Jenny Bigrave celebrates 20 years of working for the Shooting Partners Group this month.  We caught up with the group’s “oldest” employee to find out how things have changed in two decades.

 

How did you end up working for the Shooting Partners Group?

I was 22 years old when I started working at Shooting Partners – it was my first job out of college!  After completing my media technology studies, I did an internship at IBC and then my neighbour (who was a lighting technician and good friends with one of the company directors) mentioned that a job had come up at Shooting Partners.

 

Tell us a bit about Shooting Partners twenty years ago.

When I started there were three directors and two camera assistants.  The company focus at the time was cameras – the Anna Valley side of business didn’t exist yet – and the primary clients were “Wish You Were Here” and the IBC.  We mainly did PSC shoots and one of the directors was a cameraman and another was a sound engineer.

 

Tell us about the roles you’ve had at SPG over the years.

I originally wanted to be an editor, but I joined Shooting Partners as an admin assistant, so I was mainly typing up letters, filing and answering the phone.  I wanted to do something more technical but then I started working on productions and organising logistics, which I really enjoyed.  I took on a role as a production co-ordinator helping to arrange a project we were working on for the National Lottery, shooting all over the country, and then became the production manager for IBC TV News shortly afterwards.  When the company was smaller I was the operations manager and, when Anna Valley came on board, we built a full operations team to look after crewing and logistics across the group.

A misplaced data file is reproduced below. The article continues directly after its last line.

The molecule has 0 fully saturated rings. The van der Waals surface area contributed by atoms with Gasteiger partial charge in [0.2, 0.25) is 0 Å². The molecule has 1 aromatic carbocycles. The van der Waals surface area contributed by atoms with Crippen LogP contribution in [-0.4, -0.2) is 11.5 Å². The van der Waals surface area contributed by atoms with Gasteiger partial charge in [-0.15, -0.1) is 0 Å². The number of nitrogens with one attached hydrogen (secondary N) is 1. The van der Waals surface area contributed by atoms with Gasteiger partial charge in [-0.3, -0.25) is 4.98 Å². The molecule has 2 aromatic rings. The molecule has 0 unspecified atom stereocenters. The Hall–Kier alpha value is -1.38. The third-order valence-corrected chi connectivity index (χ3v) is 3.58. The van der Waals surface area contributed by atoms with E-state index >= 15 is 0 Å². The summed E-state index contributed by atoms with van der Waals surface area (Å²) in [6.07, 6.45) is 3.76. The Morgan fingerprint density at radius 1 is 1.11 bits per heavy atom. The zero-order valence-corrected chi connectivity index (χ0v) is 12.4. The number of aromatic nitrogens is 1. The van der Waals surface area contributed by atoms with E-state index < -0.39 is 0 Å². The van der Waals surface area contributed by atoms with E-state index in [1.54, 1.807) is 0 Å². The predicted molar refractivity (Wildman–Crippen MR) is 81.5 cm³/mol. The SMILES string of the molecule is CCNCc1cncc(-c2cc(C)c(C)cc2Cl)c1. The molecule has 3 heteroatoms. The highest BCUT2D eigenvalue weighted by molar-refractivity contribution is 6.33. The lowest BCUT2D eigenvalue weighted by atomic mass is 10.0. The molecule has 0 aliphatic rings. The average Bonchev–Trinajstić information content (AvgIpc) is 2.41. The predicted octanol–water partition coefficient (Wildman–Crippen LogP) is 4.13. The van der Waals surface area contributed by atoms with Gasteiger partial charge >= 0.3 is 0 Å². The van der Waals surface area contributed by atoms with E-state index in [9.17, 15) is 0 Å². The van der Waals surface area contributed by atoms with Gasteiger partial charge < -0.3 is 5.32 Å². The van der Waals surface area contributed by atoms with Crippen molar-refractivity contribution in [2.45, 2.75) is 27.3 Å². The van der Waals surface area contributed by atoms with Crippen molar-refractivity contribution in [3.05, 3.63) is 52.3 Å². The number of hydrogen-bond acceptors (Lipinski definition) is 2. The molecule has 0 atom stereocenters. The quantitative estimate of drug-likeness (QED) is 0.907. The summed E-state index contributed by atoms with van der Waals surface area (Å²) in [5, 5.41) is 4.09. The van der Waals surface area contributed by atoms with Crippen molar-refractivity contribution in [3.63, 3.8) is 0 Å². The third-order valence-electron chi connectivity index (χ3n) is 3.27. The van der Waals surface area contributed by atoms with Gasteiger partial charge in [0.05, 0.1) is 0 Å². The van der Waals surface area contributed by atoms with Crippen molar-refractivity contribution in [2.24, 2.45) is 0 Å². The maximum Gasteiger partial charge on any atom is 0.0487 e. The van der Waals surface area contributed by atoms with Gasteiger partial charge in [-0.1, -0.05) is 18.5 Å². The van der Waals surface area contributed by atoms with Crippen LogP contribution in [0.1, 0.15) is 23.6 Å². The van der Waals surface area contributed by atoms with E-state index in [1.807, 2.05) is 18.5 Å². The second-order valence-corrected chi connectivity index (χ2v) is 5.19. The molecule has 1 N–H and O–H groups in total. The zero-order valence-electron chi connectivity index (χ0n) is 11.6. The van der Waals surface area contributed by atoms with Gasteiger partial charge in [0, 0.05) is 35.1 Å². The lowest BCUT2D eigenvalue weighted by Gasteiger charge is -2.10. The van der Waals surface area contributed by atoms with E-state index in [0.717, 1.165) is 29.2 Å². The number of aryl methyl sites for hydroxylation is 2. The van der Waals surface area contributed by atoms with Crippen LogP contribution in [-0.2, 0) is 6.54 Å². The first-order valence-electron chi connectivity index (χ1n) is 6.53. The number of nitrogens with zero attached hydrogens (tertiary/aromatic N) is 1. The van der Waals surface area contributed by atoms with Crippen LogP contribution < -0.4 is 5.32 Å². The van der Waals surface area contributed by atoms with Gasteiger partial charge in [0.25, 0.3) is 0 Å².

About three years ago, while I was on maternity leave, there was a management buyout and the company structure changed – we went from 30 to about 70 people in the space of one year and the operations manager position was split departmentally.  I took on a new role as facilities and compliance manager as this gave me the opportunity to spend less hours in the office and work more flexibly around my new family.  I’m also part of the HR team and have helped develop processes around onboarding and new staff inductions – I’ve always had more than one role!

 

What made you abandon your dream of becoming an editor and choose to stay at SPG instead?

I’ve been really lucky because at every stage where I might have left to go to a bigger company, the company has grown, so there have always been new opportunities available within the group.  One of the other things is the people. We’ve always had really good people at Shooting Partners and we’ve always got on as a whole.

 

What are some of the biggest changes that you’ve witnessed in your time at the company?

My first big change was when Chris Dingley, one of the three original directors, retired. He taught me everything I knew and was one of the best people I could ever work for, so that had a big personal impact.  The management buyout was another big change – we became a different company, for the better, but everything I knew changed while I was away on maternity leave.

On a personal note, my partner and father of my child is someone I met and worked with ten years ago at Anna Valley!   We weren’t even slightly interested in each other at the time we worked together – he was a technician and I worked in operations and we both had other partners, but we happened to bump into each other a few years after he’d left to become a freelancer and the rest is history!

 

What are your plans for the future and ambitions for the next 20 years?

The company is still growing so I am looking forward to working with them on new projects and ventures and passing on my knowledge to the younger generation who will eventually take over. And at the end of all that I plan to retire to a little cottage in the country with my family and lots of animals!

 

 

 

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